Rh(D)-negative women with a large fetomaternal hemorrhage (FMH) from an Rh(D)-positive fetus are at risk for anti-D alloimmunization if they do not receive adequate Rh immune globulin (RhIG). Determination of the adequate RhIG dose for these women is a critical laboratory procedure for protecting their future Rh(D)-positive children.
To determine how often laboratories recommended an inaccurate dose of RhIG for excess FMH.
Nearly 1600 laboratories using the College of American Pathologists' proficiency testing for fetal red blood cell detection were surveyed to determine (1) their calculation method and (2) the number of RhIG doses recommended for a survey specimen, based on their measured percentage of fetal red blood cells. We surveyed nearly 1450 laboratories for their accuracy in determining RhIG dose, using 2 common calculation methods we provided.
The AABB Technical Manual method was used by 67% of responding laboratories. However, 20.7% of laboratories using this method would have recommended an inaccurate dose of RhIG--11.5% too much and 9.2% too little--for the level of FMH reported in the survey specimen. If all laboratories had used the common recommendation of 300 microg/30 mL of fetal blood present, 2% would have recommended RhIG doses too low for the volume of FMH they measured. In 3 of the 4 calculation exercises we provided, 20% to 30% of laboratories underestimated the necessary dose of RhIG.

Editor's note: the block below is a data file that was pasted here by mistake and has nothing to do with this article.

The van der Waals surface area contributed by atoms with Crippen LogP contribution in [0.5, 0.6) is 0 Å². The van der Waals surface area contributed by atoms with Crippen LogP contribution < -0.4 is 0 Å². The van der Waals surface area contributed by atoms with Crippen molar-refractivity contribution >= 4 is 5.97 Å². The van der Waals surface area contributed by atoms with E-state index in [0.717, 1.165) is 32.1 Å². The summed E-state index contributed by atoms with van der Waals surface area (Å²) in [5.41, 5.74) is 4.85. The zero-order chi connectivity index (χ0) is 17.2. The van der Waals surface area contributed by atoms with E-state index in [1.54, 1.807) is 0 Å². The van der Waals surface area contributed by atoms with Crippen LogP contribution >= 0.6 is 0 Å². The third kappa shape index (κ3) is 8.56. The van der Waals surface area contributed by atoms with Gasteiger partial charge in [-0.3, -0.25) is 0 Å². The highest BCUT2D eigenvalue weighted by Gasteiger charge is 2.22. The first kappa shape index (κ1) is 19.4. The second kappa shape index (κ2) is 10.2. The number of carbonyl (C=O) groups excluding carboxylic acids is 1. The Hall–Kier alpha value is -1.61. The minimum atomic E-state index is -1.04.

Based on our surveys, some mothers with excess FMH may be receiving inaccurate doses of RhIG. Laboratories performing quantification of FMH should review their procedures and training for calculating RhIG dosage.
Northwestern Memorial Hospital Blood Bank, Northwestern University, Feinberg 7-301, 251 E Huron St, Chicago, IL 60611, USA. firstname.lastname@example.org